You can categorize modules broadly as RequiredToPass, Critical, and Test Case. Typical RequiredToPass modules are setup scripts and scripts that launch the application. Failure of RequiredToPass modules should result in the entire script being aborted. Critical modules include navigating to the client area, inserting test data, and so on. Failure of Critical modules may affect certain test cases. Test Case modules are where you perform the test cases. The test cases should be able to fail without affecting the execution of the whole script. You should be able to rerecord or insert a test case without changing other modules in the script. In addition, Test Case modules can have a specified number of iterations. For example, a test case module to add a new account can be constructed to execute an indefinite number of times without changing any script.

Module interdependency should be clearly established. Execution status for RequiredToPass and Critical modules should be stored in global variables or environment variables so that other modules can use this information for purposes such as error handling. Some test tools will skip an entire module when a failure occurs.

Design Reusable Scripts

Reusability is necessary for building a library of test cases that can be shared between developers and reused for subsequent test cycles. You can improve reusability using a variety of strategies including script modularization, parameterization, and external definition of global functions and constants.

Design Multilingual Tests for Internationalized Applications

Parameterize all hard-coded data contained in internationalized test scripts, and then create script logic to switch the data table at runtime based on the current language setting. You can obtain the language setting for the Siebel application from a suffix on the URL (for example, callcenter_enu).

Parameterization is especially important for picklist values, dates, currencies, and numbers because their formats differ across languages. As a general rule, parameterize all test data and references to configurable UI components.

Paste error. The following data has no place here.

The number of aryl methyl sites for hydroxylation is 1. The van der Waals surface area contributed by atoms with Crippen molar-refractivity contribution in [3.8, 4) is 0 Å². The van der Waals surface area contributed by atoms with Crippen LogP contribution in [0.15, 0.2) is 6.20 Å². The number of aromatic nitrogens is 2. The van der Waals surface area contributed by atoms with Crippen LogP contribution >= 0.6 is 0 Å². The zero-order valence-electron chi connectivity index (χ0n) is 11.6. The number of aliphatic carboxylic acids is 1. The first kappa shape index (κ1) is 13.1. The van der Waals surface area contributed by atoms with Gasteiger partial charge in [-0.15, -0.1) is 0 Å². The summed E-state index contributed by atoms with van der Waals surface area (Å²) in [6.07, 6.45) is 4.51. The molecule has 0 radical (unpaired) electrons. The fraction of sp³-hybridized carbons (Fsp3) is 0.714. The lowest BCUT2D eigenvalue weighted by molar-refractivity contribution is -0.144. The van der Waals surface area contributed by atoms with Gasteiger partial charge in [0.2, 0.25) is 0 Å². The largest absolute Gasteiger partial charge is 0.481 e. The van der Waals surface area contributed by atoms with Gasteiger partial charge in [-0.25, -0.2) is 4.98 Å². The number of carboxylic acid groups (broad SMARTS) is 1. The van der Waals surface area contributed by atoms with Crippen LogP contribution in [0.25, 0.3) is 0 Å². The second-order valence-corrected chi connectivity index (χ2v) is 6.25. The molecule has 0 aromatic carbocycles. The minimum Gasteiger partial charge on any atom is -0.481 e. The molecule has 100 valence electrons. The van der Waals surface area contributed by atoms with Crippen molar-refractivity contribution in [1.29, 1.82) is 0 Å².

NOTE:  The column names and structure of the external data table must be consistent across all languages for the script to access the data successfully.

Use regular expressions to perform basic pattern matching and greater than and less than comparisons. This is especially important for inserting data validation conditions into the script. Do not directly compare string representations of picklist values, dates, currencies, and numbers.

Scripts that perform only navigation without getting or setting data do not need to be modified to run on multiple languages.

Make Test Scripts Independent of the Operating Environment

Develop and use strategies to create environment-independent test scripts. Design your test scripts so that they are capable of running on disparate hardware configurations, operating systems, language locales, database platforms, and browser versions.

Make Test Scripts Independent of Test Data

When authoring a test script, do not leave any hard-coded data values in the script. Instead, replace the hard-coded data with variables that reference an external data source. This procedure is generally called parameterization. Parameterizing your test scripts makes them independent of the data structure of the application being tested. Without parameterization, scripts can stop running due to database conflicts and dependencies.

Parameterization also allows you to switch data tables dynamically, if necessary. Store the data used by test scripts in external data tables. Then use the data table import function within the test script to import data. This feature can be useful for multilingual testing, allowing you to switch the data table based on the current language environment.

NOTE:  The column names and structure of the external data table must match the variable names used in the script.